Testing Our Mettle

Anyone who’s ever been camping knows that it’s more fun to camp in great weather than it is to camp in the rain. Judging on that standard, this has been the week from hell.

We started out near Tulsa at Washington Irving Recreation Area, a Corps of Engineers campground on Keystone Lake.20170427_170244 We knew bad weather was coming – we are well armed with weather-watching tools when we have a bit of internet access. Since the shit was scheduled to hit the fan Friday night/Saturday, we decided to stay until Sunday morning, so that we weren’t trying to move down the road in severe weather. Smart Decision #1.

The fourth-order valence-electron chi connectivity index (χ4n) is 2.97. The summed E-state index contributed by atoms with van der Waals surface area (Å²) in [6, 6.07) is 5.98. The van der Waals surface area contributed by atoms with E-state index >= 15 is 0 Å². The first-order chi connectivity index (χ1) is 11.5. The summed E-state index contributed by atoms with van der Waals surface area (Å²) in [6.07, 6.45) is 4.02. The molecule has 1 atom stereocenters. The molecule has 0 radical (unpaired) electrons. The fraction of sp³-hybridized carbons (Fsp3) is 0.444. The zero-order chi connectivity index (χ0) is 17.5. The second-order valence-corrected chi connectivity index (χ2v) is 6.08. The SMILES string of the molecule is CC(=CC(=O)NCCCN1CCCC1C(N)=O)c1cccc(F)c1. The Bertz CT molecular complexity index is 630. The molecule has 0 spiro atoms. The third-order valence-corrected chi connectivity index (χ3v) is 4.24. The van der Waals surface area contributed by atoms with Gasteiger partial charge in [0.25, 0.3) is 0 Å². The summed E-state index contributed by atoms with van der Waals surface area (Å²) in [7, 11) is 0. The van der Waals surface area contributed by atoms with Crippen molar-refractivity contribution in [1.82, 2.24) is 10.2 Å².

We never heard specific rainfall totals, but we believe we got between 6-8″ of rain from Friday night to Sunday morning. In the hopes of giving ourselves a bit of extra shelter, we deployed our large yellow awning when we setup camp on Thursday afternoon. So, at 4:30am on Saturday morning, we found ourselves outside in 60mph winds trying to wrestle the awning off the Campshack (our new name for the Fireball). It had totally pulled out of its stakes, but remained attached to the keder rail, which hooks the awning to the trailer. We got soaked, and were nearly flogged to death, trying to get a grip on the flailing awning (which miraculously was undamaged). We were absolutely pounded by rain and high winds (40-60mph). We got about four big bangs of hail, but mercifully escaped that ordeal. Here’s one telling photo.20170501_113921 The following photos tell the story of this storm. Check out the rising lake level.20170427_17033820170429_10180220170429_15563520170430_073231We escaped Sunday morning, driving through Tulsa to have breakfast with a fellow T@Bber, and headed toward Fayetteville AR to Lake Wedington, a somewhat shabby little National Forest Service campground in the Ozark National Forest. 20170430_144012Fayetteville got hammered by the storm, absorbing 10″ of rain. Fields were submerged, and ditches alongside the road were filled with rushing water. This sure doesn’t look like any river view I’m familiar with. 20170430_124435-120170430_124502-1Our campground had several sites underwater, but we grabbed a decent site, and hoped for the best. A bit of sunshine helped, and we put everything up and out to dry. Our awning and patio mat were soaked, and the inside of the Campshack had that ugly, wet feeling that comes with a perennially damp dog, and eight wet feet traipsing in and out. We were desperately seeking sunshine. While we were there, a boat drifted up and beached itself on our campsite. We immediately adopted it, and named it Plan B.20170430_180220 We were rewarded with sunshine for a day. What a lift to our spirits that was.Fayetteville is gorgeous. We drove into town to check out one of the many breweries. Good beer/marginal food at the Bricktown Brewery. It’s near the campus of University of Arkansas in a beautiful old downtown area. I was especially taken with this little garden area, and one of the sculptures there. The old lady knitting was so realistic that I could have struck up a conversation.